Gaslight Much, Nancy?

On the Twitter this week, an interesting video snippet of Nancy Pelosi describing a tactic called (in her words) “the wrap-up smear“:

“We call it the ‘wrap-up smear.’ You smear somebody, with falsehoods and all the rest, and then you merchandise it,” Pelosi said at a press conference last year.

“And then you write it, and then they’ll say ‘See? It’s reported in the press that this, this, this and this,’ so they have that validation that the press reported the smear, and then it’s called the ‘wrap-up smear.’ Now I’m going to merchandise the press’s report on the smear that we made.”

Sounds an awful lot like the attempted “suckers and losers” smear of Donald Trump by Jeffrey Goldberg writing last week in The Atlantic. Astute tweeters resurrected the old clip.

In October 2018, “debunked” an post which linked the video clip and observed, “Sounds eerily similar to what we saw happen to Justice Brett Kavanaugh during his confirmation process.”

As a longer clip and transcript clearly show, Pelosi was calling out Republicans for conducting wrap-up smear campaigns, not touting the phenomenon as a go-to strategy for Democrats.

Nancy Pelosi is a cagey old pol with a lot of tools in her kit. You’d have to be an idiot to think that she was saying “Here’s our strategy …”

On the other hand, I’m not the first to observe that the Democrats engage in projection: In general, if Dems are accusing the Republicans of something, you can bet they’re guilty of the same thing themselves.

The Democrats tried the wrap-up smear on Justice Kavanaugh, and they tried it again with President Trump. In neither case did the rumors have substance. Of course Nancy’s not going to admit it. She merely described the tactic.

But what really motivated me to write this blog was the “added context” that Snopes provides, the full exchange between Speaker Pelosi and ABC’s Jake Tapper. Since the original article was written, certain facts have been revealed that make the following passage rather hilarious. All the emphasis is mine.

TAPPER: So, let’s start with President Trump’s allegation, so far evidence-free, that President Obama sought to have him wiretapped during the campaign. You’re part of the Gang of Eight. That’s a group of House and Senate leaders, both the leadership and the leadership of the Intelligence Committees, that would be privy, one suspects, to such information. Do you have any idea what he’s talking about?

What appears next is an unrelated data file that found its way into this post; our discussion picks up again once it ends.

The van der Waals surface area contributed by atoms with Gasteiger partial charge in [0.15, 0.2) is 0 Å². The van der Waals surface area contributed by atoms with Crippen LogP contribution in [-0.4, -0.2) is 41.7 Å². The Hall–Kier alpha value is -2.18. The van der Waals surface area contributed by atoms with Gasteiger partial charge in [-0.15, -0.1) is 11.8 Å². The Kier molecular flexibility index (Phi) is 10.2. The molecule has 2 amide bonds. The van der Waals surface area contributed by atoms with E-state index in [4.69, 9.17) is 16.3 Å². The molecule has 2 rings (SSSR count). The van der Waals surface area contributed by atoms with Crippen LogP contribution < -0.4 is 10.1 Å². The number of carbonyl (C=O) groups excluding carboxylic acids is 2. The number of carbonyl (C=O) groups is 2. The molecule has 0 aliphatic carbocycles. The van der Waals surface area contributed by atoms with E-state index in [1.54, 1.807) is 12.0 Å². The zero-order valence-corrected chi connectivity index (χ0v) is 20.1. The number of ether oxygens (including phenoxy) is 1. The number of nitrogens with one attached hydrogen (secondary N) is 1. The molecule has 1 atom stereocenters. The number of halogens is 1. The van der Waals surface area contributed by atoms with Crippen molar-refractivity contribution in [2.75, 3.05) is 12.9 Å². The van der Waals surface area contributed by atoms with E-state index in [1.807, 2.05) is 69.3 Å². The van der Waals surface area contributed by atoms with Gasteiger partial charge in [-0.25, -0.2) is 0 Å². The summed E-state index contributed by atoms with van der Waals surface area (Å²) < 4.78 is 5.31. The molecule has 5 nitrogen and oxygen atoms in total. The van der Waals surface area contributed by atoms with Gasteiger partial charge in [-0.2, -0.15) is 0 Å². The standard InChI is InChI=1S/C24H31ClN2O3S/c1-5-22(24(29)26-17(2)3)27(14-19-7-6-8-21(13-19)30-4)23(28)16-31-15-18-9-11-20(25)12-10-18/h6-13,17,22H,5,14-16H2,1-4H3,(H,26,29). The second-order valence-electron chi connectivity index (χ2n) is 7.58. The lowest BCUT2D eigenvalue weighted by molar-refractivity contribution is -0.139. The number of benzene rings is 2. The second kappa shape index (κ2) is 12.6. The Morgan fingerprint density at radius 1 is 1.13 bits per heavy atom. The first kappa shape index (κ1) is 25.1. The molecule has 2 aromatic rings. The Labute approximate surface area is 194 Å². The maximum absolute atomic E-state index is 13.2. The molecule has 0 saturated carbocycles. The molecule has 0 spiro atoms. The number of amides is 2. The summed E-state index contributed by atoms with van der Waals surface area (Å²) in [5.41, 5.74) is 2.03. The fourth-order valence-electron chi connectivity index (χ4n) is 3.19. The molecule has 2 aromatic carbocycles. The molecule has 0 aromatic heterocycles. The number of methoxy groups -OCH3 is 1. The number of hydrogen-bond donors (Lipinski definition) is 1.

PELOSI: Well, the president, you know, is the deflector in chief, anything to change the subject from where the heat is. And, as one who has been engaged in intelligence, a member of the Gang of Eight, for a long time, I can tell that it’s just ridiculous for the president, President Trump, to say that President Obama would ever order any wiretap of an American citizen, any president. That’s just not — we don’t do that.

And, so, this is — it’s called a wrap-up smear. You make up something. Then you have the press write about it. And then you say, everybody is writing about this charge.

It’s a tool of an authoritarian, to just have you always be talking about what you want them to be talking about. Rather than Russia, we’re talking about, did President Obama do thus and so?

Turns out, as far as Russian collusion and the Trump campaign, there was no there there. And we’ve pretty well confirmed that President Obama did do “thus and so”.

Who’s the authoritarian? And who is the deflector in chief?

Gaslight much, Nancy?

Posted in Uncategorized | Tagged , , , | Leave a comment